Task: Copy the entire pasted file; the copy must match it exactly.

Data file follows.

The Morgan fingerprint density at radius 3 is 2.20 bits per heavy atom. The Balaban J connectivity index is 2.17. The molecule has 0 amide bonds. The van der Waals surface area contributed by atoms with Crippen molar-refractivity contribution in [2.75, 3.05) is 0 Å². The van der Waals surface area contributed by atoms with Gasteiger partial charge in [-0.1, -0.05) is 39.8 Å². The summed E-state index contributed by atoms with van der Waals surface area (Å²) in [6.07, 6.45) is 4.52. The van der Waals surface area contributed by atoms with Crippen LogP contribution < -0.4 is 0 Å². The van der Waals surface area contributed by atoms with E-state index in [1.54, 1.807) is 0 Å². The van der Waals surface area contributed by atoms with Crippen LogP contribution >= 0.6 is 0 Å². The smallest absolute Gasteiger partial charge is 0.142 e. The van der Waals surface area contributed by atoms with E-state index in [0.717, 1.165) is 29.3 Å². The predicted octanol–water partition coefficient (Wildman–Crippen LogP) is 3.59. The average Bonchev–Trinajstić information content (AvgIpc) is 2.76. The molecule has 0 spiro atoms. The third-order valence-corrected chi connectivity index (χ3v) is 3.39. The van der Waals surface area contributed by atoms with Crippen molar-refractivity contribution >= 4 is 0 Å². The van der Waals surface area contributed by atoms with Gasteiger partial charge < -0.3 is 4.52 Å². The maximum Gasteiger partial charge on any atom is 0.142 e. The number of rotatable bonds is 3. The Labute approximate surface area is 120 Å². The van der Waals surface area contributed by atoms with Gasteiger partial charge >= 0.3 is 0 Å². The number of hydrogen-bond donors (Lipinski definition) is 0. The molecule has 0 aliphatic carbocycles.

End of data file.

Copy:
The Morgan fingerprint density at radius 3 is 2.20 bits per heavy atom. The Balaban J connectivity index is 2.17. The molecule has 0 amide bonds. The van der Waals surface area contributed by atoms with Crippen molar-refractivity contribution in [2.75, 3.05) is 0 Å². The van der Waals surface area contributed by atoms with Gasteiger partial charge in [-0.1, -0.05) is 39.8 Å². The summed E-state index contributed by atoms with van der Waals surface area (Å²) in [6.07, 6.45) is 4.52. The van der Waals surface area contributed by atoms with Crippen LogP contribution < -0.4 is 0 Å². The van der Waals surface area contributed by atoms with E-state index in [1.54, 1.807) is 0 Å². The van der Waals surface area contributed by atoms with Crippen LogP contribution >= 0.6 is 0 Å². The smallest absolute Gasteiger partial charge is 0.142 e. The van der Waals surface area contributed by atoms with E-state index in [0.717, 1.165) is 29.3 Å². The predicted octanol–water partition coefficient (Wildman–Crippen LogP) is 3.59. The average Bonchev–Trinajstić information content (AvgIpc) is 2.76. The molecule has 0 spiro atoms. The third-order valence-corrected chi connectivity index (χ3v) is 3.39. The van der Waals surface area contributed by atoms with Crippen molar-refractivity contribution >= 4 is 0 Å². The van der Waals surface area contributed by atoms with Gasteiger partial charge < -0.3 is 4.52 Å². The maximum Gasteiger partial charge on any atom is 0.142 e. The number of rotatable bonds is 3. The Labute approximate surface area is 120 Å². The van der Waals surface area contributed by atoms with Gasteiger partial charge >= 0.3 is 0 Å². The number of hydrogen-bond donors (Lipinski definition) is 0. The molecule has 0 aliphatic carbocycles.